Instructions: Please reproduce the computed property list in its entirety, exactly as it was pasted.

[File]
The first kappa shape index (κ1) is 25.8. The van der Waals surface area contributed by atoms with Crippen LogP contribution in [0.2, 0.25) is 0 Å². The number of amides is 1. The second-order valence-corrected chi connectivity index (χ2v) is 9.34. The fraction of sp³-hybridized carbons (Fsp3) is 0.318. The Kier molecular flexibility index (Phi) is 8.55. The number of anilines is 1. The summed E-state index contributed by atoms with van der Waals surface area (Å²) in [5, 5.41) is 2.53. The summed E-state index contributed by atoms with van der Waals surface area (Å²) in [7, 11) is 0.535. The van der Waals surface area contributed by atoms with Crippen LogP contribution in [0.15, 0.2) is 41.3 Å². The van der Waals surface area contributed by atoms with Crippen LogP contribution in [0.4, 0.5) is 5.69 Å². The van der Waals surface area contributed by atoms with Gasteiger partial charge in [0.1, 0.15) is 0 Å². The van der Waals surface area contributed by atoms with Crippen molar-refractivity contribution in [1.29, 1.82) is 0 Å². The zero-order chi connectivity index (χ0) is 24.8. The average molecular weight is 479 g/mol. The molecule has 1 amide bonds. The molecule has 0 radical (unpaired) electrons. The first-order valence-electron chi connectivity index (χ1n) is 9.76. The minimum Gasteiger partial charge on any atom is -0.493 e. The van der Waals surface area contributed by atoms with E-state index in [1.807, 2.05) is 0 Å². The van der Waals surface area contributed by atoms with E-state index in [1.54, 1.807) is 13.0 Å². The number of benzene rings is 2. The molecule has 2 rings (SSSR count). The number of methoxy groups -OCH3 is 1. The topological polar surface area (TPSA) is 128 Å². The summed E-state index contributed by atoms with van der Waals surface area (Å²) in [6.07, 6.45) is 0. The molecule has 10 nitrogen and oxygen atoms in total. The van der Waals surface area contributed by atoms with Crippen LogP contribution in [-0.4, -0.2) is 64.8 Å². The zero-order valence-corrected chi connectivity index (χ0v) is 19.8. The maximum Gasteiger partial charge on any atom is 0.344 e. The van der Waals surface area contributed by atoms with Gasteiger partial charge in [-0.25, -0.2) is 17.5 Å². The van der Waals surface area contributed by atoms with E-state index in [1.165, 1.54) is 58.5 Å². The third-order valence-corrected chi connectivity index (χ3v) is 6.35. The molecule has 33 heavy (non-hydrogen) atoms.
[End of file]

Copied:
The first kappa shape index (κ1) is 25.8. The van der Waals surface area contributed by atoms with Crippen LogP contribution in [0.2, 0.25) is 0 Å². The number of amides is 1. The second-order valence-corrected chi connectivity index (χ2v) is 9.34. The fraction of sp³-hybridized carbons (Fsp3) is 0.318. The Kier molecular flexibility index (Phi) is 8.55. The number of anilines is 1. The summed E-state index contributed by atoms with van der Waals surface area (Å²) in [5, 5.41) is 2.53. The summed E-state index contributed by atoms with van der Waals surface area (Å²) in [7, 11) is 0.535. The van der Waals surface area contributed by atoms with Crippen LogP contribution in [0.15, 0.2) is 41.3 Å². The van der Waals surface area contributed by atoms with Crippen LogP contribution in [0.4, 0.5) is 5.69 Å². The van der Waals surface area contributed by atoms with Gasteiger partial charge in [0.1, 0.15) is 0 Å². The van der Waals surface area contributed by atoms with Crippen molar-refractivity contribution in [1.29, 1.82) is 0 Å². The zero-order chi connectivity index (χ0) is 24.8. The average molecular weight is 479 g/mol. The molecule has 1 amide bonds. The molecule has 0 radical (unpaired) electrons. The first-order valence-electron chi connectivity index (χ1n) is 9.76. The minimum Gasteiger partial charge on any atom is -0.493 e. The van der Waals surface area contributed by atoms with E-state index in [1.807, 2.05) is 0 Å². The van der Waals surface area contributed by atoms with E-state index in [1.54, 1.807) is 13.0 Å². The number of benzene rings is 2. The molecule has 2 rings (SSSR count). The number of methoxy groups -OCH3 is 1. The topological polar surface area (TPSA) is 128 Å². The summed E-state index contributed by atoms with van der Waals surface area (Å²) in [6.07, 6.45) is 0. The molecule has 10 nitrogen and oxygen atoms in total. The van der Waals surface area contributed by atoms with Crippen LogP contribution in [-0.4, -0.2) is 64.8 Å². The zero-order valence-corrected chi connectivity index (χ0v) is 19.8. The maximum Gasteiger partial charge on any atom is 0.344 e. The van der Waals surface area contributed by atoms with Gasteiger partial charge in [-0.25, -0.2) is 17.5 Å². The van der Waals surface area contributed by atoms with E-state index in [1.165, 1.54) is 58.5 Å². The third-order valence-corrected chi connectivity index (χ3v) is 6.35. The molecule has 33 heavy (non-hydrogen) atoms.